Singapore Management University’s law don, Eugene Tan, called for the government to ban online sites like theonlinecitizen and States Times Review claiming that the sites pass off falsehoods as “journalism”.
“With dozens of online platforms passing off falsehoods as “citizen journalism”, individuals are increasingly empowered by social media to harass organisations, and the possibility of amending the Protection from Harassment Act (Poha) to include entities such as the Government is a welcome one.”
Calling the social media scene “pervasive”, Law professor Eugene Tan claimed that the Singapore government have to waste “limited resources” defending itself from the “falsehoods” published in these websites:
“Otherwise, a public body might have to spend an inordinate amount of time and other limited resources to defend itself … In today’s world of pervasive social media, the ability of an individual to harass an organisation is real and the real threat posed by false information cannot be underestimated.”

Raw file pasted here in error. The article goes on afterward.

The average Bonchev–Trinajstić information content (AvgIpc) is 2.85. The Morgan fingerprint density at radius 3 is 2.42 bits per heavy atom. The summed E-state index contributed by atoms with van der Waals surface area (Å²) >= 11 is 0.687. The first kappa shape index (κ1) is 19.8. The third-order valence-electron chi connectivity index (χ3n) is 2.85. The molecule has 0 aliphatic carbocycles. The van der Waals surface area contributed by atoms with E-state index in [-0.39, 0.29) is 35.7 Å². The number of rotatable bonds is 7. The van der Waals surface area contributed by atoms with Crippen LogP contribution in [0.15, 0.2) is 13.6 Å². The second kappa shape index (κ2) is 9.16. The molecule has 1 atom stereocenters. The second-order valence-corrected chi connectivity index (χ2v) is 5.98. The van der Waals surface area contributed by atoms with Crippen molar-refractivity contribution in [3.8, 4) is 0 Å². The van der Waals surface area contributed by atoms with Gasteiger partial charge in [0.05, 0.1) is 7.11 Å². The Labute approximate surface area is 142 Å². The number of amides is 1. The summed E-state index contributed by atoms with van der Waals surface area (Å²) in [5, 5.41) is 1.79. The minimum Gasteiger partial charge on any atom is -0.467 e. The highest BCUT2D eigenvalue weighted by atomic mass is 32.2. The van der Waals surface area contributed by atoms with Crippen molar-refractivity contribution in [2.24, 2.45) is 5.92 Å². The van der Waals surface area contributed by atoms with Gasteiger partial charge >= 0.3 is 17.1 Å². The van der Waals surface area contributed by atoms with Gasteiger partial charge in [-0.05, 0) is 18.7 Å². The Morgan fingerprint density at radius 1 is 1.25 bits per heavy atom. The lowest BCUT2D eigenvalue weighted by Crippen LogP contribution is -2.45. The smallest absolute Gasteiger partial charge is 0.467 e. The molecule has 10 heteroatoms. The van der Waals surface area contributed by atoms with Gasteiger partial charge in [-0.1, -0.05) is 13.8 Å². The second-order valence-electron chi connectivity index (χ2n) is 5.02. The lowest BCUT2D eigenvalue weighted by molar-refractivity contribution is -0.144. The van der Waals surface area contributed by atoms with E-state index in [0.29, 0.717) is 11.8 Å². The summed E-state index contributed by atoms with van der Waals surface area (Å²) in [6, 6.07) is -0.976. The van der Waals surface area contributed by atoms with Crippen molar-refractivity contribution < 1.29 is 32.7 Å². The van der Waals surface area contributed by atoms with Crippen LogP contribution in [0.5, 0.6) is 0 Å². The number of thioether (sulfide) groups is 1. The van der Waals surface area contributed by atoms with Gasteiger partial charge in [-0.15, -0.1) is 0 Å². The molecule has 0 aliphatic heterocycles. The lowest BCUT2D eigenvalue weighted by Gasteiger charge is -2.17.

The Law professor call for the Protection of Harassment Act (POHA) to be amended, or enact new censorship laws to “protect” and ban news information not endorsed by the government:
“It is not a question of whether entities require protection from harassment and falsehoods, but about protecting public bodies from having to devote resources in what may amount to a war of attrition, and ensure as little misinformation as possible. There is little social value in protecting speech designed to harass or perpetuate falsehoods.”
Singapore criminal lawyer Josephus Tan told state media TodayOnline to call for new laws to allow the government to sue citizens – the first in the world:
“It is not clear if the Derbyshire principle — a common law principle in Britain and other countries that bars a public body from suing a citizen for defamation so as not to discourage free speech — is applicable here. That is one reason the Attorney-General’s Chambers took the route of POHA in this case.”